Click the link above for the article. Here are the highlighted proposals from the report by the New Commission on the Skills of the American Workforce:
*Offer universal pre-kindergarten programs and opportunities for continuing education for adults without high school diplomas.
*Create state board exams that students could pass at age 16 to move either on to community college or to a university-level high school curriculum. The report estimates this would eventually add up to $67 billion in savings that could be reallocated elsewhere. (though in the transition period, "significant but feasible costs would be necessary").
Adults, too, would get access to the education needed to pass the new state board exams, and the commission suggests creating "personal competitiveness accounts" - created at birth and added to over time - that would help pay for continuing education throughout an individual's work life.
*Improve school salaries in exchange for reducing secure pension benefits, and pay teachers more to work with at-risk kids, for longer hours, or for high performance.
*Create curriculums that emphasize creativity and abstract concepts over rote learning or mastery of facts.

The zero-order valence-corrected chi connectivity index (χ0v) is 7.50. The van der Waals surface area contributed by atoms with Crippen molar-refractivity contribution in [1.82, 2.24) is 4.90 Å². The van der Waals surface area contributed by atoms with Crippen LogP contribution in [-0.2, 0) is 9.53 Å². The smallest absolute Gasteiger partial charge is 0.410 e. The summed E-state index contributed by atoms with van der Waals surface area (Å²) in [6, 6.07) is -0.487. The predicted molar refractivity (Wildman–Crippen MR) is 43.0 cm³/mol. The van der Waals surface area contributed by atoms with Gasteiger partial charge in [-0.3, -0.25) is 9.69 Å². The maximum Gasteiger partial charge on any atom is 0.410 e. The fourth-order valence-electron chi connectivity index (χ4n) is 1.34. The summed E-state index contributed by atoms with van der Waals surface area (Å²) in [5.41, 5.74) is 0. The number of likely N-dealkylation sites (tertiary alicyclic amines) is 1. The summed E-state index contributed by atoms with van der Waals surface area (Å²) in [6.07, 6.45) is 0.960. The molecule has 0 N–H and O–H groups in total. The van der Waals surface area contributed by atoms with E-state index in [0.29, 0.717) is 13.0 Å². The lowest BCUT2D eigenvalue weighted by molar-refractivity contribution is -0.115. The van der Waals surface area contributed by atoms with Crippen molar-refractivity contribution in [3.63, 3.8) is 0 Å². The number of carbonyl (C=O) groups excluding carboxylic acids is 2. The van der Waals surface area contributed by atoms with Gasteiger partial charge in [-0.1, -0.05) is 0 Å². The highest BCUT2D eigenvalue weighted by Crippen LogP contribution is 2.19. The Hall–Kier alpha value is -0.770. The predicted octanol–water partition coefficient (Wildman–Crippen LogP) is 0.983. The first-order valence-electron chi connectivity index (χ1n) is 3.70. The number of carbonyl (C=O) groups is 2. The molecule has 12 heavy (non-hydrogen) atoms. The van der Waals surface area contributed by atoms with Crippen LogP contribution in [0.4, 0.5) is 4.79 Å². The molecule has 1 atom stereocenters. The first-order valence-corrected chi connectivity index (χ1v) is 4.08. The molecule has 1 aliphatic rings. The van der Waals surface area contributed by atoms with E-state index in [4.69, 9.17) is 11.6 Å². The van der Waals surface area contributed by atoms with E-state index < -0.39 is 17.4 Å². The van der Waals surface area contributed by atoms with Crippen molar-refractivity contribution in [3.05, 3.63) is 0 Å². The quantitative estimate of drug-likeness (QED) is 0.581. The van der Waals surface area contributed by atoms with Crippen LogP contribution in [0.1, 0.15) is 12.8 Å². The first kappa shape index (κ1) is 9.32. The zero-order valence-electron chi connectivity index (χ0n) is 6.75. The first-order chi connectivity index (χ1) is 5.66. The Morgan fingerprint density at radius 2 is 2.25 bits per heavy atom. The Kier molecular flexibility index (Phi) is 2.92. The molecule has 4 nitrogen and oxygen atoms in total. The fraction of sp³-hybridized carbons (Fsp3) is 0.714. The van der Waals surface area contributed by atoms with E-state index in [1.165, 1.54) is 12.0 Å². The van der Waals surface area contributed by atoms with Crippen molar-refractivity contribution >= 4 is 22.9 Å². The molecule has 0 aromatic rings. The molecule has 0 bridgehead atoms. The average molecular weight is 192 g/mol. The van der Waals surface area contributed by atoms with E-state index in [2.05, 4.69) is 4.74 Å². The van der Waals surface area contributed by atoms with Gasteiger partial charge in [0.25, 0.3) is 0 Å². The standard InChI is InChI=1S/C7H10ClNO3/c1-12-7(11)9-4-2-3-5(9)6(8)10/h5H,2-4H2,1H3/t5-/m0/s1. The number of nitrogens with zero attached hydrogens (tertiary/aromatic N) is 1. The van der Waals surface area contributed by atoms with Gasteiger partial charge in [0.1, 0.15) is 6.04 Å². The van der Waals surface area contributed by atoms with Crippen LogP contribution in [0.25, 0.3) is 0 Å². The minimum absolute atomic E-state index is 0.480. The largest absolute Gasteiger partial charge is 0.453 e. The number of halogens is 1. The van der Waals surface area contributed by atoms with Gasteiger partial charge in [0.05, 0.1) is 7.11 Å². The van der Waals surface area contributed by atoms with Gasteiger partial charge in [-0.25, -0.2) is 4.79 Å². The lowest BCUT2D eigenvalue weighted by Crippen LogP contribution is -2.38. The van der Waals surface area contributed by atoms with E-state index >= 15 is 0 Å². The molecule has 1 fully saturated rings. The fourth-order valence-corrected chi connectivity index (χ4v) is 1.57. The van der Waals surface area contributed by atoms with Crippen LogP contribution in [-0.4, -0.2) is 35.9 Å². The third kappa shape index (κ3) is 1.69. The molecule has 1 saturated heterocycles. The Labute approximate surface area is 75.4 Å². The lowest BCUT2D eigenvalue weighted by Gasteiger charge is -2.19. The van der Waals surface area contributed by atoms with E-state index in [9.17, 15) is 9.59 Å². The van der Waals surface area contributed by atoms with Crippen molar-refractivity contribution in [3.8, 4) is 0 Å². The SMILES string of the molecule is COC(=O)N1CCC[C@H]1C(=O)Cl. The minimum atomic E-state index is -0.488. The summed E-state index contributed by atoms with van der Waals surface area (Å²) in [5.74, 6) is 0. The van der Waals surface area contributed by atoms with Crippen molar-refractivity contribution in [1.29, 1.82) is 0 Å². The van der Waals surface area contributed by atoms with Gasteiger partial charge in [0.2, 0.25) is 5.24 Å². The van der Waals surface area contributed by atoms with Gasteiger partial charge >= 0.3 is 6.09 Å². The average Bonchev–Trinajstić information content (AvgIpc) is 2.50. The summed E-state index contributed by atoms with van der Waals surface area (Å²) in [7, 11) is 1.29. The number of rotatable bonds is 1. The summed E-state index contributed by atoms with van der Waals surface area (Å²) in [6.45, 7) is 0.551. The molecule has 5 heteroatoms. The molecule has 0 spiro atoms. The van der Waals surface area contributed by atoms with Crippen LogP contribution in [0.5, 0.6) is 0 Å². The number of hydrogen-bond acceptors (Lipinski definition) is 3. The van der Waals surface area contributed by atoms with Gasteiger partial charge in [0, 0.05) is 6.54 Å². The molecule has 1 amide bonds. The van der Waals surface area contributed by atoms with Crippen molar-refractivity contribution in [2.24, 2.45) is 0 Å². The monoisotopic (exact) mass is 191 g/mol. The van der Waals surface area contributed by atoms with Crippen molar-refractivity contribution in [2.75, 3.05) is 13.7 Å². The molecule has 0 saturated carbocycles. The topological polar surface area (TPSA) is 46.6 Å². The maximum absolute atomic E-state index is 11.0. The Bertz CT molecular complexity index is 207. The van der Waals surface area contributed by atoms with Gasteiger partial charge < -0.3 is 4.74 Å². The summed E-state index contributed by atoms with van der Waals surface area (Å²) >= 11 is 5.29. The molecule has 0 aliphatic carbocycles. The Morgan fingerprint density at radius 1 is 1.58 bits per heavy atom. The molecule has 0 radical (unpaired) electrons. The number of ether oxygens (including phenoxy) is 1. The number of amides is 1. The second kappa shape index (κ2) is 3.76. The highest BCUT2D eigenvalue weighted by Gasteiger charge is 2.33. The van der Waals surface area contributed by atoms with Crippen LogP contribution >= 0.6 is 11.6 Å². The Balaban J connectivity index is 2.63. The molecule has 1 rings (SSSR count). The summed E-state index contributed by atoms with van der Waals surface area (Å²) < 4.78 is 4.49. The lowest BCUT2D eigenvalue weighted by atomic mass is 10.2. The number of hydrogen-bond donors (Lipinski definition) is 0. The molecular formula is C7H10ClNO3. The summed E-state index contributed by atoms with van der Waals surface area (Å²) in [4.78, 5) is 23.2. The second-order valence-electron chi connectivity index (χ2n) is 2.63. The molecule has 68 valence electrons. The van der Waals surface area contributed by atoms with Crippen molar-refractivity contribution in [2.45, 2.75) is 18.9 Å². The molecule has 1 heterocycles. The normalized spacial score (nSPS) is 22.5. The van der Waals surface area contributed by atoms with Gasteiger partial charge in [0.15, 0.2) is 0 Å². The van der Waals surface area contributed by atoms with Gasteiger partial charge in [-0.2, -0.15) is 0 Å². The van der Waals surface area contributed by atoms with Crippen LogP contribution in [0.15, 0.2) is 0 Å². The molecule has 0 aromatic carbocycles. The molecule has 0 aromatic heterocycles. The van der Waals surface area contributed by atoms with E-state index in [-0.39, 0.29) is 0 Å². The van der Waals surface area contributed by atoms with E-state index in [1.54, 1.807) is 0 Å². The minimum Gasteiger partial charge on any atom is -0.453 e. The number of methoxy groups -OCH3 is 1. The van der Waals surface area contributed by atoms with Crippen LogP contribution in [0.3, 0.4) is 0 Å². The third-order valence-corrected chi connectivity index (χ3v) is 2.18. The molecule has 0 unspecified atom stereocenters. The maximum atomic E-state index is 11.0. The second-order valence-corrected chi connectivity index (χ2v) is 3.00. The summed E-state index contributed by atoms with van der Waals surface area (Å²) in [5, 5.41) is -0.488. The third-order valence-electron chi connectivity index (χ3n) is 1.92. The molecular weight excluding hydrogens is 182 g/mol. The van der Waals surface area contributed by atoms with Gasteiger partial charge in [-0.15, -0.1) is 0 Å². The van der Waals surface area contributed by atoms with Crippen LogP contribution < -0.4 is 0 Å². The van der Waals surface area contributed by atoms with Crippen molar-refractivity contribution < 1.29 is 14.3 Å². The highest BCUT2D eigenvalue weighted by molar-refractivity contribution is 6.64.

*Scrap local school funding for a state-funded system that offers more to the needy districts but doesn't diminish the resources of wealthy districts. The report then calls for giving schools far more autonomy - making them, in essence, contract schools run by teachers or others who are monitored by districts but not owned by them.
Much like with health care, it has come time to realize band-aid reforms to education aren't enough to fix the overriding problems. The report makes clear these are broad proposals meant mostly to stimulate debate, but I like most of them. Many in the business community actually want universal pre-k because studies have shown it increases the competitiveness of the workforce, and we need better cirricumlums that would increase more effectively the average education level on not just math and science, but also literature and history. An exam allowing me to go to college at 16 certainly would have saved me, and many others, those last two wasted years in high school. And ending the local school finance system is a must for ending the rampant inequality of schools in poor districts (as we see here in Texas).
Anyway, I strongly recommend reading the article and getting this dialogue started again.